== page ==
Thursday, September 17, 2009

The flash of perception

In the Miksang workshop I attended last weekend we spent a lot of time exploring the concept of "flash of perception" -- that moment when something calls out to you to be photographed.

We were usually working from a basis of intention, i.e., "Today I am looking for color" and then watching to see what flashed at us. But inevitably there were moments when something other than color would call; this was one of those moments.

I can't claim it's a great photograph -- that's one of the problems when you're catching something on the fly: your camera doesn't always see what you see. But it does seem to capture that sense of "outsider-ness" that so often plagues us humans -- especially the artsy ones.

The two girls in the restaurant -- young, beautiful, being fed, sharing friendship, attractively dressed -- provide an intriguing contrast to the street person who is watching them. But as I look at the photograph, and the slope of his shoulders, I don't feel anything other than observation emanating from him: not jealousy, or hunger, or lust, or despair. The girls, on the other hand, show a little wariness, a hint of unease.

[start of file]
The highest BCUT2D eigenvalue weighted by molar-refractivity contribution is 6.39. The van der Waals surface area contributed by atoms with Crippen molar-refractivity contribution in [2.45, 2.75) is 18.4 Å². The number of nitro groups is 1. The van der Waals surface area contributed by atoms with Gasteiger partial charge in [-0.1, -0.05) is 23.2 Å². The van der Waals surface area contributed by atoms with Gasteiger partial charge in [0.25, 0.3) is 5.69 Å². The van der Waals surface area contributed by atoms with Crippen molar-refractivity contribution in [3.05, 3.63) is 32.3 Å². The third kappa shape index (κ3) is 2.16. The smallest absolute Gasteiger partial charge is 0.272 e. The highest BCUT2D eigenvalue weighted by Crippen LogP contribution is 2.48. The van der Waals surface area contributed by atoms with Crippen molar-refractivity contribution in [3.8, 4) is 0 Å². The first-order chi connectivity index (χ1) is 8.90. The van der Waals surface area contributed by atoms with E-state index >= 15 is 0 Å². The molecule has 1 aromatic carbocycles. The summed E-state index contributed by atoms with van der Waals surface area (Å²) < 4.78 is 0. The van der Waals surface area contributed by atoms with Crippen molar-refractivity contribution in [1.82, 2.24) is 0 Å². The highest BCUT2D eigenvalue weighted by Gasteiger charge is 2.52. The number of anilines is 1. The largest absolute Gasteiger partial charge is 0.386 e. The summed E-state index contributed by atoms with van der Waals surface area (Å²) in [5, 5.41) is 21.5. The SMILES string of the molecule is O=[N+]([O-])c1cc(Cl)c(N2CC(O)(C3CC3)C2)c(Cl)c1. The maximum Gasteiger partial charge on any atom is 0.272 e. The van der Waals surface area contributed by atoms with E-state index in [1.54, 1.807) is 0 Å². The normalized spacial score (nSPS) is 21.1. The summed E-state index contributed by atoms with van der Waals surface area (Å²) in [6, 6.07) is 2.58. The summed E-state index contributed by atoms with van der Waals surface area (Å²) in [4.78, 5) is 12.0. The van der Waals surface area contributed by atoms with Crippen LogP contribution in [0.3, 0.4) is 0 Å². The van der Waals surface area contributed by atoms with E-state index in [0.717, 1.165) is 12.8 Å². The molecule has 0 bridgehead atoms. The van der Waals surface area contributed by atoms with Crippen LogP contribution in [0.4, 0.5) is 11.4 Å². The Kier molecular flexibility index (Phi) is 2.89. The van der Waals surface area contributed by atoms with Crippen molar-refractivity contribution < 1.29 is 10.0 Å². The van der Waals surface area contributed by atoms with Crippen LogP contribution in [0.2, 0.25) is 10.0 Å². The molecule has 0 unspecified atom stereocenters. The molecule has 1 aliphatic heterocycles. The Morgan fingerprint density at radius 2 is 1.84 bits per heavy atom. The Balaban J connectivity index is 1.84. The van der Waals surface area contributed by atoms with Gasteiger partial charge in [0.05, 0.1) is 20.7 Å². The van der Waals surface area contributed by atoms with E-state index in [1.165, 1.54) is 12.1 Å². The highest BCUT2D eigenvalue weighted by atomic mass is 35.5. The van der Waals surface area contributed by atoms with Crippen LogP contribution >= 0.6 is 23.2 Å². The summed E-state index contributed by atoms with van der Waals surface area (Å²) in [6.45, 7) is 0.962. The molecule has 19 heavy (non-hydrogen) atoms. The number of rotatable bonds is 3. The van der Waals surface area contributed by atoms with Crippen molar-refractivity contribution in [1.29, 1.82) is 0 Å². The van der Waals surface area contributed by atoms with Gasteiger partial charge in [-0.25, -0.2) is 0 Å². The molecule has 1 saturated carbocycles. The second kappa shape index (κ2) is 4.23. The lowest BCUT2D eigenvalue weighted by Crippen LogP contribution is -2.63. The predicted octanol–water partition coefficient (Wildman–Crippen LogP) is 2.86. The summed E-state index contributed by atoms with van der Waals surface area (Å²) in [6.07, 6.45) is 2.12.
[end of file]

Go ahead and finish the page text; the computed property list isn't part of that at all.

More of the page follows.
It would be easy to jump to some pat conclusions; to suggest that the homeless man is more comfortable with himself because he is unencumbered by possessions or the need to impress, or to suggest that the girls are somehow handicapped by their relative success in the world. But I think instead I just want to stay where I am, looking over his shoulder; to remind myself that when I feel most like an outsider it's not always bad or uncomfortable, nor does it always mean I want to be other than who and what I am. Sometimes it just is what it is: a moment of observation, of seeing self and other and knowing we are different without judging or making pronouncements.

Which is what the flash of perception is about: it's that moment when you just see, and take in what you see; the moment before the monkey mind kicks in and starts talking about the picture. It's all about being present to what is, without trying to draw conclusions or make judgments or frame what you see in a way that makes you look good, or feel good about yourself. Which is really the heart of being present, resting in the now -- a way of being I am still working to cultivate. So far my camera -- and this homeless man -- are better at it than I am. But that's okay, too; one step at a time.

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